Understood it is different, I would say it has relations though. It has a magnetic field just as an electric charge with angular momentum would. I just don't understand why the Z field has to be + or - 1/2 since the entire angular momentum is always 1/2. There is no room to have angular momentum in any other basis vector. HUP would imply that not all the angular momentum could be found along a single vector.
     
  8. Apr 28, 2010 #7

    SpectraCat

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    This is fundamental to the quantum mechanics of angular momentum ... you clearly have issues with your understanding of that subject, and I don't have time to post a review of the relevant derivations. I suggest that you review that subject in a textbook, and then come back and ask specific questions if you still have confusion.
     
  9. Apr 28, 2010 #8
    So intrinsic angular momentum favors our definition of a Z axis? Makes no sense.
     
    Last edited: Apr 28, 2010
  10. Apr 28, 2010 #9

    SpectraCat

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    No .. not at all ... read my response in post #5. Z-axis is just a convention .. you might as well call it the "Highlander axis", since there can be only one. That is the important part, as I said above.
     
  11. Apr 28, 2010 #10
    So we could choose S_x and S_y and get the same result? However some of the spin can't be in S_x and some in S_z and so on?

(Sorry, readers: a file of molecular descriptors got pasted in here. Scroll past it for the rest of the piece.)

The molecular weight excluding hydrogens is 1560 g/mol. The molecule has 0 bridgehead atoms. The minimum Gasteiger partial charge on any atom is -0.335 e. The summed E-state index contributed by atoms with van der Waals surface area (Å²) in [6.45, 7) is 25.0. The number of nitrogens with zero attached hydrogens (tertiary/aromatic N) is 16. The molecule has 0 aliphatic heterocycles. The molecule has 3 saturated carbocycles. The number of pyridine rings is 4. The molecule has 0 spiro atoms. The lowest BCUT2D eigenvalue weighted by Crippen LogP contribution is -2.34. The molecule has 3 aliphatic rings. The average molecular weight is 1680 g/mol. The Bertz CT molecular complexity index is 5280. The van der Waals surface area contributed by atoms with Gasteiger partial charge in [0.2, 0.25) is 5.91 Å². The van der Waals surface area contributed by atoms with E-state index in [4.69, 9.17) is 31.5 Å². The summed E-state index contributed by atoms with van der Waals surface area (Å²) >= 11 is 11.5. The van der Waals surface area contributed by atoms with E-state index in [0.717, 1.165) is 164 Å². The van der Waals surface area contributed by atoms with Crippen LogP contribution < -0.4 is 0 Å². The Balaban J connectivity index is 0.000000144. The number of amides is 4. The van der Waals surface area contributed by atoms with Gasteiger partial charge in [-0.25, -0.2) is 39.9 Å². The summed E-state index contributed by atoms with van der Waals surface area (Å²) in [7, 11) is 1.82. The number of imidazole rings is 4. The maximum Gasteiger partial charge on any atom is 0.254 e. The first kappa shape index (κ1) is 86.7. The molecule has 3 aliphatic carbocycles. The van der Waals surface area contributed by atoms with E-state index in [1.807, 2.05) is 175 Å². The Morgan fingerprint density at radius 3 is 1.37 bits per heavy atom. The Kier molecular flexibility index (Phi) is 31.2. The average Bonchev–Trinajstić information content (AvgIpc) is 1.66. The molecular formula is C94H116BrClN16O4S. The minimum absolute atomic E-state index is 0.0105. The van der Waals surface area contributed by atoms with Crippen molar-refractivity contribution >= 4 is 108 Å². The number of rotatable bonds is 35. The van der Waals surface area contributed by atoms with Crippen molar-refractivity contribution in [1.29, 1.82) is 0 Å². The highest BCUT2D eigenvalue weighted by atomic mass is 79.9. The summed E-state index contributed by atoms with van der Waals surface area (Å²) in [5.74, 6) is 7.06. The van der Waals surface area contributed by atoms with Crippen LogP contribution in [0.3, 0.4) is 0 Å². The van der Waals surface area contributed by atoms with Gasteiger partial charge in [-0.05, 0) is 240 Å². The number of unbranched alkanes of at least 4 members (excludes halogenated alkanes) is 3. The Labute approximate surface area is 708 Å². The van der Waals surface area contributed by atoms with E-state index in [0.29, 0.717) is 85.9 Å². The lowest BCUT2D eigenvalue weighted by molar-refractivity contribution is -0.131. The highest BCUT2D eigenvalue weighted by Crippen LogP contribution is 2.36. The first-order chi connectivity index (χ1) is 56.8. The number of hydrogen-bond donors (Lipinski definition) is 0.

12. Apr 28, 2010 #11
    If you make a measurement (Sz) on a single spin 1/2 particle, it is clear that you will get either mz = +1/2 OR mz = -1/2.

    However, if the particle that you are looking at is free, i.e. not near any extrernal field that can provide a real reference axis (in terms of making one spin direction lower energy than the other), then if you perform the above measurement on many identically prepared particles, the average of those measurements will yield mz = 0. Just as it would yield zero for any direction, as a free particle without a sense of direction should yield spherically symmetric results.

    So, on average you can certainly measure mz = 0. Is this what you were thinking of perhaps?
     
  13. Apr 28, 2010 #12
    This might be my confusion. When we measure spin we always measure it in the presence of an external magnetic field? And if so, we normally take the direction of the mag field to be along the Z axis? The spin then lines up along the magnetic field?
     
  14. Apr 28, 2010 #13
    Yes, by convention, z is the axis of the external field. What happens when an external magnetic field is applied is that there is now an energy difference between spin up and spin down. A spin projection on this axis (z), pointing anti-parallel to to the magnetic field has a lower energy than the parallel pointing spin projection. If the particle is in a thermally cold enough state (such that kT is less than the energy difference) the particle is typically found in the lower energy state, but in the presence of heating effects both spin states could still be populated. In either case though the magnetic field will split the degeneracy that was there before (this is the essence of the Zeeman effect for example).
     
  15. Apr 28, 2010 #14
    Thanks Zarqon and Spectra

    Edit: Oh and Tom :)